Fear and uncertainty over the pandemic are rising again as the first U.S. case of the Omicron variant of COVID-19 was found in a patient in California and has been spreading across the nation. But let’s not panic and jump to solutions. While this could contribute to the second consecutive winter wave, our new research shows why state governments shouldn’t overreact. Instead, we must steer clear of the devastation caused by mistaken shutdowns over the last two years.
Recently, Federal Reserve Chairman Jerome Powell told a U.S. Senate committee that this new variant poses “downside risks” to our country’s economic recovery and inflation headed into 2022.
But if recent history is a guide, the economic consequences of Omicron—or future variants—would be mostly from bad policies out of Washington and state capitols.
Congress is already running up massive deficits with excessive spending and misguided policies. The Fed has monetized much of that debt issuance, creating too much money that’s chasing too few goods, hence the highest inflation in 39 years. That inflation rate is challenging for the middle class, but it’s devastating to the impoverished who struggle to afford spiking prices of groceries, gasoline, and more.
But what’s too often missed is the effect that states had on making what could have been a slowdown or minor recession in response to the pandemic into a severe downturn.
Our new research, commissioned by the Georgia Center for Opportunity, finds that the overreaction by states to previous waves did substantial damage without much benefit in reducing the effects of the coronavirus.
The research shows a statistical correlation between how severe state governmental actions were in shutting down their economies and negative impacts on employment more than a year after the pandemic began in America. This was the case even after controlling for a state’s dependence on tourism or agriculture, population density, and the prevalence of COVID-19 infections and hospitalizations.
Our research found no correlations between the severity of shutdowns imposed by state governments and the rate of reported COVID-19 hospitalizations or deaths.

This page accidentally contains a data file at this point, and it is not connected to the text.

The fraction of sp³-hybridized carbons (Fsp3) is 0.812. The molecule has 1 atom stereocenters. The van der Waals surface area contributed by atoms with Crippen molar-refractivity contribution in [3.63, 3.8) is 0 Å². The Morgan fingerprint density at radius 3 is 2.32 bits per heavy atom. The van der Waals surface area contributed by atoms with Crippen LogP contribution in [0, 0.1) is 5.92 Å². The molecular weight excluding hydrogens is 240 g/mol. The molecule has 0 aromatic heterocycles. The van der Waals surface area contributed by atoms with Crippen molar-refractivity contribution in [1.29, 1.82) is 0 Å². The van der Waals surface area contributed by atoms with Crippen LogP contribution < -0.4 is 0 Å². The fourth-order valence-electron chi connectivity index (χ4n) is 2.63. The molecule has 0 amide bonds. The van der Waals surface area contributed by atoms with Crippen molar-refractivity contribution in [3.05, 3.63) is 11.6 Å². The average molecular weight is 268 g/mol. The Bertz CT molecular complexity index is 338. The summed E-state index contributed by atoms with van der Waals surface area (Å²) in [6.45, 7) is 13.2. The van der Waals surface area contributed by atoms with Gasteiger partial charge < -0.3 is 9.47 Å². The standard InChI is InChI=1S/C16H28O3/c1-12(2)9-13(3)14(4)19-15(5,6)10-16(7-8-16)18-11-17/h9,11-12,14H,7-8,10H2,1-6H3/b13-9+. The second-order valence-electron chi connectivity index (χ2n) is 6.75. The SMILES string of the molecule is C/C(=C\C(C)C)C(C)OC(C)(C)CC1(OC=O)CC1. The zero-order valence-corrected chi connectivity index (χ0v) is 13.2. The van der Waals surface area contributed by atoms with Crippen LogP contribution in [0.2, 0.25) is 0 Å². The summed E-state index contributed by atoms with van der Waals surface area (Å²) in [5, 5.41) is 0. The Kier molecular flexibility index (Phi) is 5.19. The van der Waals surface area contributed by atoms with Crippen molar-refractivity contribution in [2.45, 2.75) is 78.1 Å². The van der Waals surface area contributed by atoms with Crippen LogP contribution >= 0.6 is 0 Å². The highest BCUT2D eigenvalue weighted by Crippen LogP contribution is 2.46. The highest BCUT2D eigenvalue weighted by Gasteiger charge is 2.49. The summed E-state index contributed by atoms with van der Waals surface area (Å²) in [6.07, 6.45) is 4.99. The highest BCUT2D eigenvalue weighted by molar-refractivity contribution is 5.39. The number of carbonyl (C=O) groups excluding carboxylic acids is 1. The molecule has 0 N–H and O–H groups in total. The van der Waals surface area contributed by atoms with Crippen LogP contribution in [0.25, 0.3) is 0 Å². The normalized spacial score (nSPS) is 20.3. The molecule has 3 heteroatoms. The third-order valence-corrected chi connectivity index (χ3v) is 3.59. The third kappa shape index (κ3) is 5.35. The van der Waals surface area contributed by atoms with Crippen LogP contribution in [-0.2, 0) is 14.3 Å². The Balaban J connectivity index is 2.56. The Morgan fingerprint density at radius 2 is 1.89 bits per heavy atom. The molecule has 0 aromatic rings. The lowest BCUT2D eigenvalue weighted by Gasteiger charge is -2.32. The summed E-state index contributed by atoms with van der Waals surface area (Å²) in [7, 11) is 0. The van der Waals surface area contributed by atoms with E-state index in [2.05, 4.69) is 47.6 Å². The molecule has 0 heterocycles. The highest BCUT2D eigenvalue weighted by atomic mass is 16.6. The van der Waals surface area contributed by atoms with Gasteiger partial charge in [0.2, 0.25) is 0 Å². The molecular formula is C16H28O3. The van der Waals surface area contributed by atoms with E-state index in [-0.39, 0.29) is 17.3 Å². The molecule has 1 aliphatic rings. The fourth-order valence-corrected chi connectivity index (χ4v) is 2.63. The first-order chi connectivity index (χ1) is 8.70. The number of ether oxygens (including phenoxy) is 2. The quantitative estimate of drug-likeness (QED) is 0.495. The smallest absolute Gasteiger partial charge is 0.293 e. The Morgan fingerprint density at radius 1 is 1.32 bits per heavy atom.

What we do know is that nationally, there are 3.3 million fewer people employed in the private sector since February 2020, a month before the shutdowns in most states. But the job loss is not spread evenly across the country.
Our study did not settle for simply comparing the job loss as measured from February 2020, the month before the pandemic hit. Instead, we ran more than 200 ARIMA model forecasts to capture pre-pandemic trajectories in an effort not to skew the results. Not all states had upward trajectories, and job growth rates varied from −0.8% to 2.9% for the 12 months prior to the pandemic.
States like Hawaii, New York, California, and New Mexico that imposed harsher economic restrictions generally have greater job losses even today than those states that were less harsh, such as South Dakota, Iowa, Nebraska, Missouri, and Utah. For example, New York was 10.2% below its trajectory in October 2021 while Nebraska was just 2.4% below.
Policies need to be implemented in a way that preserve jobs.
Protecting the rights and opportunities of workers to earn a living is obvious. Equally important are the psychological benefits that come with the dignity of work. And there are socio-economic benefits from work that positively impact everyone, such as building social capital and gaining skills, which are especially important for those in marginalized communities who were most impacted by the pandemic.
As the states prepare to deal with the Omicron variant (and we’re sure there are more to come), it is paramount that they consider the empirical evidence and not impose burdensome restrictions—such as business closures, stay-at-home orders, school closures, gathering restrictions, and capacity limits—on economic activity that will likely end up doing more harm than good.
Instead, the policies need to be crafted more carefully to expand opportunities for the poor and preserve jobs in an open economy in which entrepreneurs can solve problems while taking measures when necessary to protect vulnerable populations.
These are the policies that should have been done all along to avoid the severity of the shutdown recession and the effects on lives and livelihoods thereafter. Let’s not make another mistake when so many are already suffering.
Mr. Randolph who authored the study, is the Director of Research for the Georgia Center for Opportunity. Mr. Ginn, who sat on the advisory panel for the study, is chief economist at the Texas Public Policy Foundation, served as associate director for economic policy at the White House Office of Management and Budget, 2019-20.
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Vance Ginn, Ph.D.